Animals in the wild cycle through states 1-3 without any lasting impact because after the threat passes, their autonomic nervous systems “shake off” the effects and they continue with their lives. You can see animals “pronking” (jumping) and/or shaking after they’ve escaped from near death. This serves to reset the nervous system, stopping the flood of neurochemicals that cause the hot and cold symptoms described above.
Why Humans are Different
In modern society, most of us recover from our response to threats, too. But sometimes we may not be able to recover. For instance, if we are repeatedly abused as a child or if we don’t have a strong support network to help us regain “normalcy.” In these situations, the threat response system doesn’t shut off. Let’s consider human examples to get a better sense of what might result.
- You live in a major metropolitan area and constantly must be aware of your surroundings, so you are always on alert (state 1).
- As a child, you were attacked by a vicious dog. Afterwards, instead of being comforted, you were blamed for teasing the dog. As an adult, if even a small dog barks, you involuntarily jump. If a dog approaches, you experience hot symptoms (state 2).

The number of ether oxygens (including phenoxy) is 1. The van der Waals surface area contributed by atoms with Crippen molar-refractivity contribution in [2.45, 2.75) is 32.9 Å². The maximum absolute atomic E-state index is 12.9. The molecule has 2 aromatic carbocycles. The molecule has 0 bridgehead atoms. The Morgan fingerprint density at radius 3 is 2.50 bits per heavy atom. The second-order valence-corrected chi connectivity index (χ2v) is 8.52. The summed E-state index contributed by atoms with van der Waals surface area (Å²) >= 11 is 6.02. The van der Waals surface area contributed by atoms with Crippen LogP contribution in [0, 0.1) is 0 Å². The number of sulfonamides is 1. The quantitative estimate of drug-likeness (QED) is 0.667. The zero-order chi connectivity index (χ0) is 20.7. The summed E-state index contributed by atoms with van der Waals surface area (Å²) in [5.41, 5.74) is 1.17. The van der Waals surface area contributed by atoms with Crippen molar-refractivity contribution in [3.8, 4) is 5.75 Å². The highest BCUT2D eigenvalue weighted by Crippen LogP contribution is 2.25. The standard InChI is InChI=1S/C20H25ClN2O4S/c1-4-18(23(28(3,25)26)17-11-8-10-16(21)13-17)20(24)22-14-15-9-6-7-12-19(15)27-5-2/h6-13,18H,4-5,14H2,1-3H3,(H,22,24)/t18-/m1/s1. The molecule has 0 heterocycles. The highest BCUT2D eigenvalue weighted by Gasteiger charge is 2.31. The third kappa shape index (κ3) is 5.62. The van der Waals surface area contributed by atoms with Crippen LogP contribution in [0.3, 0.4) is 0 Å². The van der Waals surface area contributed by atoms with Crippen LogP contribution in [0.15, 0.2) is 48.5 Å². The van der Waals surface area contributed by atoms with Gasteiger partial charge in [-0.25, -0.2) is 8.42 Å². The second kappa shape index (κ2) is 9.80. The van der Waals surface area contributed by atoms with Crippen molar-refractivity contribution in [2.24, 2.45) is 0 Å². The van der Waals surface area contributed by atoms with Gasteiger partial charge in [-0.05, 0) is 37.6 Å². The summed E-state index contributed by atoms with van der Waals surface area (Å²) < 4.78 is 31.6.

- You nearly lost your life in an accident when a tractor-trailer hit your car head-on. Now you feel highly anxious when driving and sometimes find yourself places without remembering how you got there (hot and cold symptoms, state 3).
- You were the sole member of your family who survived a tornado. You feel numb and disconnected from life and others most of the time (cold symptoms, state 4).
In each of these cases, the trauma isn’t resolved and symptoms continue in response to triggers of the original trauma: many potential threats (1), dogs (2), and driving (3). After ongoing trauma (combat, childhood abuse, domestic violence) or trauma after which there is no support, symptoms may become so generalized that survivors experience them most of the time (4).
Other Issues with Trauma Symptoms
Sometimes people who are experiencing symptoms of past trauma are misdiagnosed because the symptoms look like other issues: major depression, generalized anxiety disorder, bipolar disorder, and so on. In such cases when only the symptoms are treated, people feel better for a while, but sooner or later (and generally under stress), the symptoms return. Over time, the triggers also may become more generalized, causing more frequent symptoms. To adapt, people often find their lives becoming smaller and smaller as they try to avoid upsetting situations.
The good news: effective treatments are available that address the cause of the symptoms. These treatments enable past trauma to be released from the body and integrated into the memory system, greatly reducing or eliminating the power of triggers. For more information about treatment, read more about EMDR, the Comprehensive Resource Model, and Trauma Dynamics.
Alexandria Hayes is a therapist with The Labyrinth Institute specializing in the treatment of trauma. You can reach her at firstname.lastname@example.org or 720-588-3639.